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Google Stadia - Good, but good enough?

I had almost forgotten about the Google Stadia system I ordered on June 11th until I saw a charge on my credit card go thru on Nov 16th. I received the invite code for Stadia on Nov 18th, and the shipment from Google arrived on Nov 19th (at least that is when I checked the packages that were sitting in my office).

The first thing I did was to download the Google Stadia app on my mobile device (iOS and Android versions are both now available). You then enter the Google Code that is sent to you and confirm by using the Google account you want to link to. Simple enough. You can supposedly play on a variety of devices, but iOS is not supported.

I then decided to open my Google Stadia package. I always enjoy opening a product when the packaging is nicely designed. The first thing I noticed was the controller, and as I held it I realized immediately that it felt great! Had a great firm, solid feel to it. It does not feel quite as refined as a PS4 controller, but I don’t think you will have any regrets.

The next thing I noticed is that there is no game device or console. The stadia games use cloud streaming. Google’s servers are doing the heavy lifting in the background as far as processing, and you are simply getting a stream of the video.

Now we integrate using Google’s best streaming device, the Chromecast Ultra 4K. Google. It is recommended that you use a wired connection to connect to your Chromecast, and it comes with a power adapter that has a network connection for that very purpose.

Set up Chromecast Ultra by downloading the Google Home app and follow the on-screen instructions. When you are done with that setup you then launch the Stadia app. The Stadia app will link your Stadia account with Google Chromecast and walk you through setting up the controller which connects to your wireless network.

Currently, the game lineup is a little lacking. Most titles are probably ones you have played or seen on other platforms. Unfortunately, there is no cross-platform compatibility at this time.

The founder’s edition includes a 3-month Pro subscription to Stadia. The Pro subscription gives you discounts on games, which appears to be in the $10 - $20 range, and includes a few free games. Google promises more free games in the future for the founder’s edition. It is important to remember that none of the games actually belong to you, even the ones you buy. They are all sitting on Google servers. You simply see a stream of the game.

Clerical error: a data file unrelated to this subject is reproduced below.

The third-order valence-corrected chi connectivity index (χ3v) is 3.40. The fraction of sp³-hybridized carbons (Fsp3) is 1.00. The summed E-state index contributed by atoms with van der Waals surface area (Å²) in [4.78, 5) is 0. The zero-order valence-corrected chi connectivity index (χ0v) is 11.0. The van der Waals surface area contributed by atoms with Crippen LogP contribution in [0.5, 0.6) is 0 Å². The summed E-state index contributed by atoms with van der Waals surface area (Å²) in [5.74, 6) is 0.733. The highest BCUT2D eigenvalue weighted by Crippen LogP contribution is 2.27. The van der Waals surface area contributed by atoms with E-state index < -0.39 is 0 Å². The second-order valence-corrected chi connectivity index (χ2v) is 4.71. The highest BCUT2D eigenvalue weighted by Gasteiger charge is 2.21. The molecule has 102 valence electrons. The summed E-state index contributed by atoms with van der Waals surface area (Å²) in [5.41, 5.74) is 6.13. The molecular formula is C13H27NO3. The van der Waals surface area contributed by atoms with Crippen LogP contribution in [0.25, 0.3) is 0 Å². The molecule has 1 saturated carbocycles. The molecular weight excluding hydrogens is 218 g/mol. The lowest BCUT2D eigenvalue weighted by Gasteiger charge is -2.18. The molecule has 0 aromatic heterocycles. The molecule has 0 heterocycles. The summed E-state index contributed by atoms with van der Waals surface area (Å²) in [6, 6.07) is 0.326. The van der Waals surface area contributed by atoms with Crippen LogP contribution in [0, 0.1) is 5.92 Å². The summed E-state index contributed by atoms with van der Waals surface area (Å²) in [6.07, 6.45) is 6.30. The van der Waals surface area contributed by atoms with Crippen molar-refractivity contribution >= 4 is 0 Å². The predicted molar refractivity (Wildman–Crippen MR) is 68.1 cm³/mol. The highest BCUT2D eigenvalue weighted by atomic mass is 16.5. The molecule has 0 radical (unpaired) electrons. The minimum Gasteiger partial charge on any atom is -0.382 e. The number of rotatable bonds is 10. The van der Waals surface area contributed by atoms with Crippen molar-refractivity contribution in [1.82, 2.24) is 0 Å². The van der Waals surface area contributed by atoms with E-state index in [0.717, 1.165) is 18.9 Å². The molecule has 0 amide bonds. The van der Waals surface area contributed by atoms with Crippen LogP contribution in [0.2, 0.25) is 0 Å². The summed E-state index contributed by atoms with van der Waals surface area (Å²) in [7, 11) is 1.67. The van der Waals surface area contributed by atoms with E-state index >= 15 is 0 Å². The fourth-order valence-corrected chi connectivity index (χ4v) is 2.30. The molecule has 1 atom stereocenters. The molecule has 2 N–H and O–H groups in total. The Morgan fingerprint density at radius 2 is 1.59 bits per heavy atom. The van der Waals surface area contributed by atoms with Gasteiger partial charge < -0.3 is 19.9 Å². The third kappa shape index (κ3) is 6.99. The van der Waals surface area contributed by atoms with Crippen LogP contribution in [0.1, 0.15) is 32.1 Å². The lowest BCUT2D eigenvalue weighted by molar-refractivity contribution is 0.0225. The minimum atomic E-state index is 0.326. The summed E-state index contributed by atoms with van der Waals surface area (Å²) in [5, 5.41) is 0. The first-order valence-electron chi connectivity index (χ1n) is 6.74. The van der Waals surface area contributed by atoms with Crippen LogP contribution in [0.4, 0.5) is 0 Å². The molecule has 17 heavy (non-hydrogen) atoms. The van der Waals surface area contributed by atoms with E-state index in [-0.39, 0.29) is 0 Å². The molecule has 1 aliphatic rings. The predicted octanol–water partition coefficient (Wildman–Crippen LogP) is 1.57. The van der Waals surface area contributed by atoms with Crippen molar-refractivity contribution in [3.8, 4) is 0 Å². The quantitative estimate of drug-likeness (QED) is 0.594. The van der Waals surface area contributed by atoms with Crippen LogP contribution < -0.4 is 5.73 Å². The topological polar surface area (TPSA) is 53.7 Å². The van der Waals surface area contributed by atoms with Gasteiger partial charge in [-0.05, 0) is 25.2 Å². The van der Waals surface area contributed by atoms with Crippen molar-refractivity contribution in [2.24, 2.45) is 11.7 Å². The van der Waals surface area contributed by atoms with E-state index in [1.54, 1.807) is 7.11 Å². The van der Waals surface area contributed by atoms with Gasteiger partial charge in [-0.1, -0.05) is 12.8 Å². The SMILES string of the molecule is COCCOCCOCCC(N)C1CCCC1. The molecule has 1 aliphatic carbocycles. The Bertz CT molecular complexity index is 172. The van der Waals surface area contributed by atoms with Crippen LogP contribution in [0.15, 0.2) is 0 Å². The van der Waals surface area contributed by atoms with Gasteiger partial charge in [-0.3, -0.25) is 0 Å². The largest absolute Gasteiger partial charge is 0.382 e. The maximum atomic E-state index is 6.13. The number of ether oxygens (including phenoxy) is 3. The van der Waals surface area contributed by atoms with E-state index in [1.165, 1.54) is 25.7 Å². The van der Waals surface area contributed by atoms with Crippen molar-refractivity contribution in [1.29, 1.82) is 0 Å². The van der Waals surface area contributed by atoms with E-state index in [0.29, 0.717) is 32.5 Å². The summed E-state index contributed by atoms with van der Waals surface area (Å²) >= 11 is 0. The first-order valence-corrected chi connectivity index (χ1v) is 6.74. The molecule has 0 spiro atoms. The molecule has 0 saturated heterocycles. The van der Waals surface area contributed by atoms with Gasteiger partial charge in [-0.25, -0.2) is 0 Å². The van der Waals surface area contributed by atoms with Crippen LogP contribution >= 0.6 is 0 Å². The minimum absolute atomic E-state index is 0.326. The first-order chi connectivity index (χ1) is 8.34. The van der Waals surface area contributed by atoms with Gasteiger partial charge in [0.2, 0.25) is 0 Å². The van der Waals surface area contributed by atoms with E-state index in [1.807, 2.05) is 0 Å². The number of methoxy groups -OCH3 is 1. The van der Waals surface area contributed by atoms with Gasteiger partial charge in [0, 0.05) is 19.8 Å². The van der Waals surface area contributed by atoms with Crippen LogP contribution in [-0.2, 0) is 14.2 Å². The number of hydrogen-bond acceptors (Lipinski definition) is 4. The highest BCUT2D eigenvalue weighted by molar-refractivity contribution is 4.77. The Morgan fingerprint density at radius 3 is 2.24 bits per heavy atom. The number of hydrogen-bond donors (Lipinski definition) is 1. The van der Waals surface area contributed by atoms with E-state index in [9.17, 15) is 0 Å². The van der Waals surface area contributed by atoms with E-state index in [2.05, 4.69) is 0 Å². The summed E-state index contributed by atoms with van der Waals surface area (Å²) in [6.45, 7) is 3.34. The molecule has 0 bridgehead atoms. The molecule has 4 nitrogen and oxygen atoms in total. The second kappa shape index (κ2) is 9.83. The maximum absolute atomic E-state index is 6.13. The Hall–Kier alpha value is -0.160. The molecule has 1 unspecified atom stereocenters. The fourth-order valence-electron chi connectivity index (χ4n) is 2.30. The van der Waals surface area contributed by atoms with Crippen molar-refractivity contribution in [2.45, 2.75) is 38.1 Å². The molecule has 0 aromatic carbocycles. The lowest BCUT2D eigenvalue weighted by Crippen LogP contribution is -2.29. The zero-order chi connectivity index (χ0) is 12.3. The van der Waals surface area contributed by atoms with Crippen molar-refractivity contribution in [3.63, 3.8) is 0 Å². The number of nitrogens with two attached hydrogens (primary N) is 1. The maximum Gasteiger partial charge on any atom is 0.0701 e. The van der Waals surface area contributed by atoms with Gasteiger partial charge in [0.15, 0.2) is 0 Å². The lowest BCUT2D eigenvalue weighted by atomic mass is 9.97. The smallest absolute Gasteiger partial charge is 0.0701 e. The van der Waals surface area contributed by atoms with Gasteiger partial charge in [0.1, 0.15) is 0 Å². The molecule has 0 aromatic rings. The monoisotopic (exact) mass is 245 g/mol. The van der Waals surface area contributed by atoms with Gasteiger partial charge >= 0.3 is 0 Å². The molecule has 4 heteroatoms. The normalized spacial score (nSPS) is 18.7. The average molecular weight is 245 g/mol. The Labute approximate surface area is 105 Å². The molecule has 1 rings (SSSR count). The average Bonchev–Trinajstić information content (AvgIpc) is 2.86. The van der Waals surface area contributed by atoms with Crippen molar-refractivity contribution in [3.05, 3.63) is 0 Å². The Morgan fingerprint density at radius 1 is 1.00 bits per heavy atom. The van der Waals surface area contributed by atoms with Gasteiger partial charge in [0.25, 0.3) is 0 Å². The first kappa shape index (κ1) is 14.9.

I have dealt with game streaming services before but have never been impressed. The delay in games is typically too noticeable, and that means the game selection is limited to those that don’t require split-second reflexes. Google is promising that will change, and their machine learning models can anticipate what your next move will be to help close the delay gap.

Another point - launch titles do include hits such as Samurai Showdown and Mortal Kombat 11. If you have some all-time favorites you hope to see included in this service, it might be wise to investigate what is provided prior to purchase.

There is no doubt the performance from Stadia is much better than other streaming systems. The 4K graphics are decent. Some of the detail seen on other systems that interface with games natively is missing. I think there might be some over-compression techniques that kick-in, causing a few odd side effects. Most of the time everything looks great.

There is some noticeable delay and latency. This is most evident with Mortal Kombat and Samurai Showdown, particularly when I was trying multiple combos, quick jumps, or some other slightly complex moves. Even when playing against the CPU, there seems to be a little jerkiness. I think this would have been even more noticeable when playing against a human opponent. Keep in mind I am on a 1Gb synchronous Internet connection.

Speaking of human opponents, trying to find one online resulted in zero players. Granted, the system is still officially in beta and systems are just starting to go out, but there is a distinct lack of available participants.

This brings us to a few conclusions. First off - who is this target audience of this system? Hard-core gamers are going to demand more responsiveness from their systems, and will probably want to take full advantage of high-end displays. The system does not appear to be able to keep up with those demands.

Limitations in Internet speeds and latency will be an issue, even when using the fastest available connections. This seems to indicate the system is geared towards the more casual gamer. It has lots going for it as a relaxed gaming experience. However, many casual players I spoke to were turned off by a required monthly subscription to keep their games. There will be a tier subscription available in February that will allow users to only purchase the games they want. However, with a price tag of $40 - $60 for many games, it seems like this might be a little more commitment than the target audience will tolerate.

Lastly, many players told me they see a resurgence of interest in retro games. These days retro gaming consoles are inexpensive and include systems such as RetroPIs, 1Up Arcade Machine, and Nintendo minis (which are already on the market). Stadia does not seem to be focused on attracting developers for retro games.

Bottom line: there is still a relatively small library, and it’s too early to tell if this will be a successful venture. So far the user base seems a little thin. The latency issues might smooth out over time, but I wonder what it will be like to have an AI making decisions with me. It will be interesting to see that in action. My thinking is that this might be an example of a not-quite-ready-for-primetime system, but it is pretty close.

Until next time, happy gaming!


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